December 21, 2010

Brain Scans Help Predict Future Reading Success In Dyslexics

Advanced brain scans accurately predicted which teens with dyslexia would learn to read within three years, a result that could lead to better ways to treat the common learning disability, according to researchers on Monday.

By searching for a specific pattern of brain activity in teens with dyslexia, the researchers were able to predict with 90 percent accuracy which students would learn to read.

"This gives us hope that we can identify which children might get better over time," Dr. Fumiko Hoeft of Stanford University School of Medicine, said in a statement.

"More study is needed before the technique is clinically useful, but this is a huge step forward," Hoeft said, whose study appears in the Proceedings of the National Academy of Sciences.

Dyslexia is a brain-based learning disability that affects between 5 and 17 percent of US children. People with dyslexia have difficulties with concentrating, reading, spelling, writing and pronouncing words.

Roughly one-fifth of those with severe dyslexia do learn to read. Hoeft and colleagues wanted to see what was occurring in the brains in these students.

They studied 45 teens between the ages of 11 and 14 who took a series of tests to determine their reading level. Based on those tests, they were able to classify 25 of them as dyslexics.

The researchers used two different imaging techniques: functional magnetic resonance imaging (MRI), which measures oxygen used by the brain during different activities, and diffusion tensor magnetic resonance imaging or DTI, which reveals connections between brain areas.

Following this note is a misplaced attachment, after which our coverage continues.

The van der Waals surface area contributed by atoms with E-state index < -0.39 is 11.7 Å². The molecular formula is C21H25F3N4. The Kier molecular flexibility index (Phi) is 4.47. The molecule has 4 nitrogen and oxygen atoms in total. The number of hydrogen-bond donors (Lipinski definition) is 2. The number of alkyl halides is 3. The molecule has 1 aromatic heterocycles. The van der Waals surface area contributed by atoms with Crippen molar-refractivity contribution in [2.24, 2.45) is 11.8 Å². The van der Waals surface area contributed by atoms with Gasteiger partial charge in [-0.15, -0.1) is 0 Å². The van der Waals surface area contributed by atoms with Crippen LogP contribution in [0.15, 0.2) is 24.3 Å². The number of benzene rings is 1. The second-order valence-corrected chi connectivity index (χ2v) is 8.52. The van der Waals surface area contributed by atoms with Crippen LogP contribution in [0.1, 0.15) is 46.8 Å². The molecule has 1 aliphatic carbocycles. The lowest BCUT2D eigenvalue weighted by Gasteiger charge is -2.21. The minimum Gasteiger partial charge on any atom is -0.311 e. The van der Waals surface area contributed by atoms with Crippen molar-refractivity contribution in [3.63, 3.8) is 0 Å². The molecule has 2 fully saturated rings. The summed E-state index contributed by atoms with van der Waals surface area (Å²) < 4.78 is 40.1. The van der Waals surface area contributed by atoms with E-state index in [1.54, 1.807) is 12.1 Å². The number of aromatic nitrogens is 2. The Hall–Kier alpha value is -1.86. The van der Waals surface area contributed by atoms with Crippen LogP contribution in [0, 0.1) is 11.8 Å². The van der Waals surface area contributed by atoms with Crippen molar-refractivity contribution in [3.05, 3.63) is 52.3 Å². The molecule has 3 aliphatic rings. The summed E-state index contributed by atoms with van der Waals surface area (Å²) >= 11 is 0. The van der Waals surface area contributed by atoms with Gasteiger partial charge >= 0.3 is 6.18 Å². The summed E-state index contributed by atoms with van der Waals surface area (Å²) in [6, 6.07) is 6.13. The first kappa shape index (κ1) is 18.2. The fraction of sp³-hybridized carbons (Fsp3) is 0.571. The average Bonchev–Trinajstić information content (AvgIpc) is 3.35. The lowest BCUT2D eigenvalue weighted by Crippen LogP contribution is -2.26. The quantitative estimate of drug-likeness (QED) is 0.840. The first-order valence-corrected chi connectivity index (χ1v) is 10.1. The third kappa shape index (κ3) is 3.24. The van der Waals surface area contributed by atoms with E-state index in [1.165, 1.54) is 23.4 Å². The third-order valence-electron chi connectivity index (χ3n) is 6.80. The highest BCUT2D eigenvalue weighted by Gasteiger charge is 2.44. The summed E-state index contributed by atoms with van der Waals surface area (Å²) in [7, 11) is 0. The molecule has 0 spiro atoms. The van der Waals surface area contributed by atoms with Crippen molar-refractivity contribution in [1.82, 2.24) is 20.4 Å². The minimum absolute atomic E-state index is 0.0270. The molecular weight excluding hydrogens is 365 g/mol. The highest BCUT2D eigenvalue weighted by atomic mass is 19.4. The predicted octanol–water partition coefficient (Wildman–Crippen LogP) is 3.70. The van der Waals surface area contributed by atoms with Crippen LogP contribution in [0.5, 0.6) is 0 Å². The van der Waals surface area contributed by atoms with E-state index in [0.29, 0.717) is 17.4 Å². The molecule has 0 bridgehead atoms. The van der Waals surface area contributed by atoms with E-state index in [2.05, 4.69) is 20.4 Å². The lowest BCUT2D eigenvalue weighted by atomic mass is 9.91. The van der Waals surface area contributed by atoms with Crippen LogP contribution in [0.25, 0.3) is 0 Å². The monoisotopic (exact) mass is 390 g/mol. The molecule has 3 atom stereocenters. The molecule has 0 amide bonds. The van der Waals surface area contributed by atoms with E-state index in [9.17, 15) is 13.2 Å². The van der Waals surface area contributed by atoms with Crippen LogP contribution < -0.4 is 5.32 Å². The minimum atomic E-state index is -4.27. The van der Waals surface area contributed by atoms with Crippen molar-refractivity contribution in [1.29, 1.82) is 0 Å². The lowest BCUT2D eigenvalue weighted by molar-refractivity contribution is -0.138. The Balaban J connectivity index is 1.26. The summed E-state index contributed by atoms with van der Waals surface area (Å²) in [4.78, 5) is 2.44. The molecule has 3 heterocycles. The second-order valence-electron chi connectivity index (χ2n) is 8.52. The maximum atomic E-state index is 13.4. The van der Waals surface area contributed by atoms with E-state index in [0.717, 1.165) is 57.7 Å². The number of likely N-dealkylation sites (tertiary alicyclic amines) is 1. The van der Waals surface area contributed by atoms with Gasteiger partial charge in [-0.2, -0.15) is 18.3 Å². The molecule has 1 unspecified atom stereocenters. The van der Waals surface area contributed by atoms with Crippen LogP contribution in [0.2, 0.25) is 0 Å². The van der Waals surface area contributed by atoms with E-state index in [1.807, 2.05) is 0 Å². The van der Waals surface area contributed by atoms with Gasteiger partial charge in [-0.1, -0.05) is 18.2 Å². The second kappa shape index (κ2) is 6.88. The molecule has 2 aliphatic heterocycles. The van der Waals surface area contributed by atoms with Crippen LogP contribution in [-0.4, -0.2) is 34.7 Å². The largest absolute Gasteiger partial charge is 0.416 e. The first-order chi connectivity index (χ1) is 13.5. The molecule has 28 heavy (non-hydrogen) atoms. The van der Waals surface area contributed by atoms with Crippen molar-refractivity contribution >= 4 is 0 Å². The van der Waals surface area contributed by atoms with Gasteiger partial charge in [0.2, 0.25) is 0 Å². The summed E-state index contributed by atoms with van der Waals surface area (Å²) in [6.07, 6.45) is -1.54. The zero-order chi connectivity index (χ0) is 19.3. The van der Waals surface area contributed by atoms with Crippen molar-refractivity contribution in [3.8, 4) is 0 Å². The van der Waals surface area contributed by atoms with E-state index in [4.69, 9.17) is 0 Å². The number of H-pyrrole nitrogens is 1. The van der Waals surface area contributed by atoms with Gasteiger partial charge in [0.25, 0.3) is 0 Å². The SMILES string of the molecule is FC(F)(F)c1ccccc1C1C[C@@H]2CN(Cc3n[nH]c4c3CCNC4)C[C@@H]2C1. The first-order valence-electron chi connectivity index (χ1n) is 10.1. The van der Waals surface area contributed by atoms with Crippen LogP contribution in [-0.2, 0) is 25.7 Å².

The team then showed the teens different pairs of words and asked them to identify which ones rhymed, even though they were spelled differently.

They found that about 50 percent of the teens with dyslexia had extra activity in a part of the brain near the right temple known as the right inferior frontal gyrus. And some of the children with dyslexia had stronger connections in a network of brain fibers that links the front of the brain to the back.

When the scientists checked these same teens 30 months later, they discovered children who had this unusual brain activity were more likely to have learned to read than other dyslexics.

Paper and pencil tests typically used for these children, however, were unable to predict which students would succeed.

"The reason this is exciting is that until now, there have been no known measures that predicted who will learn to compensate," Hoeft said.

Alan Guttmacher, director the National Institute of Child Health and Human Development said the finding gives insight into how certain people with dyslexia compensate for reading trouble.

"Learning why other individuals have difficulty compensating may lead to new treatments to help them overcome reading disability," Guttmacher, whose agency funded the study, said in a statement to Reuters.

The study is part of a new field called "educational neuroscience" that uses brain imaging studies to help improve learning problems in children and teens.


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